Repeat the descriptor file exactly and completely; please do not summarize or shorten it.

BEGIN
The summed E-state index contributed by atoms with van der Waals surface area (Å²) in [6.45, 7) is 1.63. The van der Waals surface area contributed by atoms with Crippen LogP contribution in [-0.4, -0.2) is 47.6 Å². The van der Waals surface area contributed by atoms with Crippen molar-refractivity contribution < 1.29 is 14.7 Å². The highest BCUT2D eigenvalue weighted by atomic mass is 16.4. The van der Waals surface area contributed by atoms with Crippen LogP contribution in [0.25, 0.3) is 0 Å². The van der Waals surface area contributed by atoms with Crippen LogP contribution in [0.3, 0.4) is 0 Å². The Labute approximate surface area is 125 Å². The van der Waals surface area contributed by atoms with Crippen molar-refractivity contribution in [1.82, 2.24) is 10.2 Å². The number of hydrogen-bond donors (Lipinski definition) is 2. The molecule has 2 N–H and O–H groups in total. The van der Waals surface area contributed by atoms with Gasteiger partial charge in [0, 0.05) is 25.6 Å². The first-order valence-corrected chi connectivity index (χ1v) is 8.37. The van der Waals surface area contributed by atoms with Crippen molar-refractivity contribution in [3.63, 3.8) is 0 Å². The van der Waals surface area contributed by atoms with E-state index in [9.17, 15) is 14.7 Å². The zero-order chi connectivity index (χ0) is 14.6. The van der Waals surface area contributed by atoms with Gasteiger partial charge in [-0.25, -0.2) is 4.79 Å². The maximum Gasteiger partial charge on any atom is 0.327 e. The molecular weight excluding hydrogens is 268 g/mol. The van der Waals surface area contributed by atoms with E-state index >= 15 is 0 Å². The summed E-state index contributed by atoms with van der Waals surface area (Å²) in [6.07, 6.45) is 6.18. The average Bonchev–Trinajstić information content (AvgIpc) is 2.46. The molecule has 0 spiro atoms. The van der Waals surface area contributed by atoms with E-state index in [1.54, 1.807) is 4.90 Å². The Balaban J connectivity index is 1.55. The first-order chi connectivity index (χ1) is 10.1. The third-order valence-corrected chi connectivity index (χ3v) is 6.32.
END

The summed E-state index contributed by atoms with van der Waals surface area (Å²) in [6.45, 7) is 1.63. The van der Waals surface area contributed by atoms with Crippen LogP contribution in [-0.4, -0.2) is 47.6 Å². The van der Waals surface area contributed by atoms with Crippen molar-refractivity contribution < 1.29 is 14.7 Å². The highest BCUT2D eigenvalue weighted by atomic mass is 16.4. The van der Waals surface area contributed by atoms with Crippen LogP contribution in [0.25, 0.3) is 0 Å². The van der Waals surface area contributed by atoms with Crippen LogP contribution in [0.3, 0.4) is 0 Å². The Labute approximate surface area is 125 Å². The van der Waals surface area contributed by atoms with Crippen molar-refractivity contribution in [1.82, 2.24) is 10.2 Å². The number of hydrogen-bond donors (Lipinski definition) is 2. The molecule has 2 N–H and O–H groups in total. The van der Waals surface area contributed by atoms with Gasteiger partial charge in [0, 0.05) is 25.6 Å². The first-order valence-corrected chi connectivity index (χ1v) is 8.37. The van der Waals surface area contributed by atoms with Crippen molar-refractivity contribution in [3.63, 3.8) is 0 Å². The van der Waals surface area contributed by atoms with E-state index in [9.17, 15) is 14.7 Å². The zero-order chi connectivity index (χ0) is 14.6. The van der Waals surface area contributed by atoms with Gasteiger partial charge in [-0.25, -0.2) is 4.79 Å². The maximum Gasteiger partial charge on any atom is 0.327 e. The molecular weight excluding hydrogens is 268 g/mol. The van der Waals surface area contributed by atoms with E-state index >= 15 is 0 Å². The summed E-state index contributed by atoms with van der Waals surface area (Å²) in [6.07, 6.45) is 6.18. The average Bonchev–Trinajstić information content (AvgIpc) is 2.46. The molecule has 0 spiro atoms. The van der Waals surface area contributed by atoms with E-state index in [1.54, 1.807) is 4.90 Å². The Balaban J connectivity index is 1.55. The first-order chi connectivity index (χ1) is 10.1. The third-order valence-corrected chi connectivity index (χ3v) is 6.32.